Staffing....What are guidlelines / formulas for it

  1. When dealing with hospital based Endoscopy labs whew there are techs doing the assistance and scope cleaning, and RNs perform conscious sedation, does anyone have a formula or equation for appropriate staffing levels? Is it based on number of cases or what?

    Thanks for the insight...
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  2. 7 Comments

  3. by   GIRN
    edited
    Last edit by GIRN on May 25, '07
  4. by   pickledpepperRN
    We only do emergency GI procedures at nigh in our ICU. Conscious sedation needs to be 1:1. The nurse must not have any other duties until that RN has determined the patient has recovered from the sedation.
    A nursing assistant and another RN are generally in the room to assist with positioning the patient, suctioning, and handing instruments to the physician.

    Here is what our Board writes about conscious sedation:
    http://www.rn.ca.gov/practice/pdf/npr-b-06.pdf

    My favorite part is,
    "...The RN has the right and obligation
    to act as the client’s advocate..."
  5. by   GIRN
    Don't know if this is helpful because our hospital-based Endo lab uses RNs as scrubs and the Techs simply clean the scopes and stock. We have anesthesia push propofol. So each case has 2 RNs (One Scrub and one Circulator) and a CRNA per room. We do around 25-40 cases per day with 2 admit nurses, 3 post op nurses, 2 Techs, and a Charge Nurse to help admit. If it's a slow day, we'll send a couple nurses to another area to help out.
  6. by   monkeelouise
    We have the same situation in La. There is an RN and tech assigned to each room. The RN handles nothing but sedation, the tech assists the MD, We have 2 RNs in recovery, 5-1 ratio for moderate sedation, we have only 5 recovery bays. Our biggest challenge is the endless paperwork heaped on us by JCAHO, documenting that we documented.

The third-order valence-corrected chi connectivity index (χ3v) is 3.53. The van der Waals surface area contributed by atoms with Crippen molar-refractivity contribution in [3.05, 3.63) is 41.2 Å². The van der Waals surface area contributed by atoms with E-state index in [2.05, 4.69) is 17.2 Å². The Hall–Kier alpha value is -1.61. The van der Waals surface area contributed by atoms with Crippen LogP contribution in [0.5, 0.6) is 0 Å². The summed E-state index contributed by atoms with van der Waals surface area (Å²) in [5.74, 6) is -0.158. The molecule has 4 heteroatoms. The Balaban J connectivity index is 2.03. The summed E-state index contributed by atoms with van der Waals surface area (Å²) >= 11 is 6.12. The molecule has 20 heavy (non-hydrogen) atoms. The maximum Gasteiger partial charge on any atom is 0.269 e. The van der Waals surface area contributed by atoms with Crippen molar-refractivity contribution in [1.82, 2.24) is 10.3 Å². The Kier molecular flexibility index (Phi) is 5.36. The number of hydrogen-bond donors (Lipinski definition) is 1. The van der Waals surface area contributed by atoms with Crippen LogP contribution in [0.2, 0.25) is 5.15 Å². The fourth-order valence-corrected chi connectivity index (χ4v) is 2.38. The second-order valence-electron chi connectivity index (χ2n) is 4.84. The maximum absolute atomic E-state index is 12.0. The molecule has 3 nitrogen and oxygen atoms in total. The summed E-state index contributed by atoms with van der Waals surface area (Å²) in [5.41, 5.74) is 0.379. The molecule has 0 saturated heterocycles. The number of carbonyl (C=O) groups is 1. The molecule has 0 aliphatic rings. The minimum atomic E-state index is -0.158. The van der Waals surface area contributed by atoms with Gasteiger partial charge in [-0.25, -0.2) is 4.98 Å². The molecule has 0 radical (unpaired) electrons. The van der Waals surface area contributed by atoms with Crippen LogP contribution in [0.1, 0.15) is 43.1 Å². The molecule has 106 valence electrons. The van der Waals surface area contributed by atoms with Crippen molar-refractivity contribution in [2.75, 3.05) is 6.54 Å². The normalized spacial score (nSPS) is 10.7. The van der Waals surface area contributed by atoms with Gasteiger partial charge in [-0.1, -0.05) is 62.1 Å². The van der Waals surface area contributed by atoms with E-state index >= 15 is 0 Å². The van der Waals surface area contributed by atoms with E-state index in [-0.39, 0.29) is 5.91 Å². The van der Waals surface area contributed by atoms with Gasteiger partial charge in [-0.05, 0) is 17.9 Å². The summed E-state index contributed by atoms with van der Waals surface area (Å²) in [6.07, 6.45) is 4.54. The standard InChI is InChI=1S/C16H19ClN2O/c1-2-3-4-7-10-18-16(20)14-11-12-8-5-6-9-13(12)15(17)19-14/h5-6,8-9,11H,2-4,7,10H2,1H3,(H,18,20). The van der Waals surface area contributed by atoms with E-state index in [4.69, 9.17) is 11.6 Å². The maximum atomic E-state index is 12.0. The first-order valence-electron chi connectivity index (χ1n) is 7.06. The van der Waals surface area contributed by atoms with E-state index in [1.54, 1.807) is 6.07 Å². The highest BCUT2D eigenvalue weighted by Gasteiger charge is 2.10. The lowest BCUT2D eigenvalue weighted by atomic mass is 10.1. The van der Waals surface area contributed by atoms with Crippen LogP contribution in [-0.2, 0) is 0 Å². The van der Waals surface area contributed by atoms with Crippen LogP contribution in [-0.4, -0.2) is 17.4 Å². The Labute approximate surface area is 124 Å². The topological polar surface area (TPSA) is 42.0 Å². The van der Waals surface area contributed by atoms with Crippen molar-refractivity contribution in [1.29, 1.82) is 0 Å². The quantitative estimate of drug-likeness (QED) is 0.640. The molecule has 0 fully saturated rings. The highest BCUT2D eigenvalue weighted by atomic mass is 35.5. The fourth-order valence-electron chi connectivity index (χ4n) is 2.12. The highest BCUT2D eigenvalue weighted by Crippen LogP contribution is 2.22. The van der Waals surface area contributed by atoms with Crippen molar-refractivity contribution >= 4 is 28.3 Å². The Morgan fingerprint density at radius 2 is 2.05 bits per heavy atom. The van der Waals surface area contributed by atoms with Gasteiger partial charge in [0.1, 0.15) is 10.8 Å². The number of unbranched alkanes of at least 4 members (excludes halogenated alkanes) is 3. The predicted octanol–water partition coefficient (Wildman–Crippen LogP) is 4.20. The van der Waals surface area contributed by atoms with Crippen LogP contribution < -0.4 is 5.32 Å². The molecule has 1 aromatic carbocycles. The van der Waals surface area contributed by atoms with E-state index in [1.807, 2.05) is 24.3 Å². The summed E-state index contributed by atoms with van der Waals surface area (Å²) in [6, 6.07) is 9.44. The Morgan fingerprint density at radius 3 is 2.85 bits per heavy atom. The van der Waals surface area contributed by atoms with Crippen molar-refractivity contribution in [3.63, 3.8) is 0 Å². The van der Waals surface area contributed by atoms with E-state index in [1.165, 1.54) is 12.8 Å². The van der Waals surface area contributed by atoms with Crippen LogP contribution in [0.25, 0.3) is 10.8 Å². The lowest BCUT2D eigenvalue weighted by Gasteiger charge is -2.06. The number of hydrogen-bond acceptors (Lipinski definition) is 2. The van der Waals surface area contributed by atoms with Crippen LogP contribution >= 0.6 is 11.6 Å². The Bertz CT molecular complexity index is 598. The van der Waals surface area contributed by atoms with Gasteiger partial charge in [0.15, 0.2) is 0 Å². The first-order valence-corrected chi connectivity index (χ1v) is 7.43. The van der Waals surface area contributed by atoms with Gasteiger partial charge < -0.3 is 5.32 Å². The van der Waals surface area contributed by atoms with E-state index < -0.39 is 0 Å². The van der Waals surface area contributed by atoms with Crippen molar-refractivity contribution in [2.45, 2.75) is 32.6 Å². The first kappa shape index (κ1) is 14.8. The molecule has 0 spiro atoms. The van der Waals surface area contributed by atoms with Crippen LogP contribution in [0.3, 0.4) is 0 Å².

7. by   WaynesvilleRN
    5 recovery bays and 2 nurses with a 5:1 ratio....? If you only have 5 bays doesn't that mean you would only have one nurse?

    How do you prep the patients? Is there a different area for pre-op? How many nurses work in that area?

    How many procedure rooms do you have?

    What is the average time it takes to discharge once the patient returns to the recovery bay?

    Thanks for your insight......





    Quote from monkeelouise
    We have the same situation in La. There is an RN and tech assigned to each room. The RN handles nothing but sedation, the tech assists the MD, We have 2 RNs in recovery, 5-1 ratio for moderate sedation, we have only 5 recovery bays. Our biggest challenge is the endless paperwork heaped on us by JCAHO, documenting that we documented.
  8. by   monkeelouise
    Reply to WaynesvilleRN, We begin our discharge on admit, the patients are given their discharge criteria during the assessment and pre-op, that save valuable time, we also repeat verbally with family prior to d/c. The same 2 RNs work assessment, pre-op, recovery, and discharge. We have 2 procedure rooms. On admit, it takes 20 minutes to assess a patient, get a line, and apply the monitor. Discharge documentation begins in recovery, we now use fentanyl along with versed for sedation, and have found recovery times shorten, the patients leave the procedure rooms awake,alert, and comfortable. We are required to recover our patients back to VS baseline, the patient must be awake and alert, and able to assist with ADLs, and Aldrete score of 8 or above. Most of our patients are at this level when they leave the procedure rooms, so, our recovery and discharge is usually less than 30 minutes.
  9. by   OPCC
    Quote from GIRN
    Don't know if this is helpful because our hospital-based Endo lab uses RNs as scrubs and the Techs simply clean the scopes and stock. We have anesthesia push propofol. So each case has 2 RNs (One Scrub and one Circulator) and a CRNA per room. We do around 25-40 cases per day with 2 admit nurses, 3 post op nurses, 2 Techs, and a Charge Nurse to help admit. If it's a slow day, we'll send a couple nurses to another area to help out.
    Am I ever glad I found this site. I work in a small rural hospital. We have a surgeon that flys in once a month for surgery cases and scopes. We too are staffed with 2 RNs and CNA in the OR for scopes and surgical cases. The two RNs turnover the room and clean the scopes - no aides or techs to help us. We have one RN maybe two IF I am lucky and one aide to admit, recover and dismiss the patients as well as check in the consult patients for the surgeon. We do 5-9 procedures during the day which may include a surgical case or two depending on the month. QUESTION?? Do you think we are short staffed?? Also, would you tell me how you would schedule your patients time wise to come in for the procedures. I have many question but thought I would begin with these two. ALL HELP IS WELCOME! / opcc

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